New Currents in Teaching Philosophy Updates

Twenty-nine philosophers from CIC member colleges met in Baltimore, MD, on July 23–27, 2023, to explore “New Currents in Teaching Philosophy.” This was the third and final Institute in an annual series designed to help faculty members strengthen the philosophy programs at their institutions by offering students more diverse, compelling, and relevant courses. The program featured seminars and workshops led by philosophers who have developed especially successful courses on their own campuses, under the leadership of institute director Ned Hall, Norman E. Vuilleumier Professor of Philosophy at Harvard University (MA). The program has received generous support from the Mellon Foundation. Thanks to this support, participants will receive small implementation grants to apply what they learned during the Institute.

Participants discussed new research in their discipline, explored new teaching strategies, and considered new strategies to sustain vibrant undergraduate programs. In “Philosophy and the Good Life,” presenter Meghan Sullivan suggested that philosophy courses have untapped potential to address the college student mental health crisis by helping students “navigate young adulthood with a sense of purpose.” Several sessions focused on AI (artificial intelligence) as an intellectual challenge and a teaching challenge for philosophers. According to presenter Eric Swanson, the challenge is not “How do we use AI?” but “What philosophical skills are especially important in the age of AI?” and “How do we think about using AI with integrity?” Swanson and presenter Mara Harrell also urged participants to focus their student assignments on things that current AI systems like ChatGPT cannot do, such as in-class writing and the formal analysis of arguments. Other sessions focused on diversifying the canon of teaching texts in philosophy and specific pedagogical approaches.

An important topic of discussion throughout the Institute was raised by Tim Weldon, professor of philosophy at the University of St. Francis (IL), during the opening session: “How do we communicate the value of philosophy in the context of higher education as career preparation?” Although the participants did not fully solve this conundrum by the end of the week, they did leave Baltimore equipped with “many new ideas [to] incorporate into my classes and departmental work” (according to the results of a post-Institute evaluation survey) and a renewed sense that “asking good questions is a key philosophical skill” and a key life skill for any student, according to participant Getrude Gonzales de Allen, associate professor of philosophy at Spelman College (GA).

As one participant later reported, the Institute will “help me make some changes to my teaching which I think are going to be very helpful. This is just what I was hoping for, but I wasn’t expecting nearly as much help as I received.”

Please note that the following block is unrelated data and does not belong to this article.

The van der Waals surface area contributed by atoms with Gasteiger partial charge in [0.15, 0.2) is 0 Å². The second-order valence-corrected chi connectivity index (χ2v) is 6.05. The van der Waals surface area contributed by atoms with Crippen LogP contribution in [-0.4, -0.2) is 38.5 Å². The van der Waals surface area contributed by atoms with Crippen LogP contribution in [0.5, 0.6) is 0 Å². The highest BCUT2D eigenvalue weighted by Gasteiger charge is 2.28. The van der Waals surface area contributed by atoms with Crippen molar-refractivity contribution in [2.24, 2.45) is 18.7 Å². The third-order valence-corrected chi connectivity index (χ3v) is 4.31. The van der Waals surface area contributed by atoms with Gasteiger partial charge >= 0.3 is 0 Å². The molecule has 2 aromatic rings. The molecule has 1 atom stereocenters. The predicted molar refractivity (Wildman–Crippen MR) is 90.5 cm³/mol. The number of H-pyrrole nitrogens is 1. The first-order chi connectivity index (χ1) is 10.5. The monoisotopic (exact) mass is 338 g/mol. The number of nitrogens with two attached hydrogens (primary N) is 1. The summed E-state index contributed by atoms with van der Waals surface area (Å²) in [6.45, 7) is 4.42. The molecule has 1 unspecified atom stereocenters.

Themes and Presenters

Philosophy and the Good Life

Meghan Sullivan, Wilsey Family College Professor of Philosophy, University of Notre Dame (IN)

Teaching (Philosophy) in the Age of Artificial Intelligence

Eric Swanson, Professor of Philosophy and Linguistics, University of Michigan (MI)

Narratives of Freedom and Justice

Ronald R. Sundstrom, Professor of Philosophy, University of San Francisco (CA)

Argument Mapping in the Philosophy Classroom

Mara Harrell, Teaching Professor of Philosophy, University of California San Diego (CA)

Building a Vibrant Philosophy Program

John Rudisill, Associate Professor of Philosophy and past department chair, The College of Wooster (OH)

Elizabeth Schiltz, Raju Chair of East-West Philosophy, The College of Wooster (OH)

Rethinking the ‘History of Philosophy’ Course

Alison Peterman, Associate Professor of Philosophy, University of Rochester (NY) (unable to present due to illness)

presenter leaning on podium in from of screen
Presenter Eric Swanson, professor of philosophy and linguistics and the University of Michigan–Ann Arbor (MI), asked participants to consider how AI will affect the development, acquisition, and importance of various skills.
presenter at podium with slide on narratives in the theory on screen
Ronald Sundstrom, professor of philosophy at the University of San Francisco (CA), argued that readings from the Black intellectual tradition (and other underrepresented authors) are a way to “magnify traditional philosophical themes, not just accessorize your courses.”
presenter in from of screen with Argument Diagramming in the Philosophy Classroom slide on screen
According to Mara Harrell, professor of philosophy at the University of California, San Diego (CA), “ChatGPT doesn’t understand the structure of arguments the way that philosophers understand argumentation.”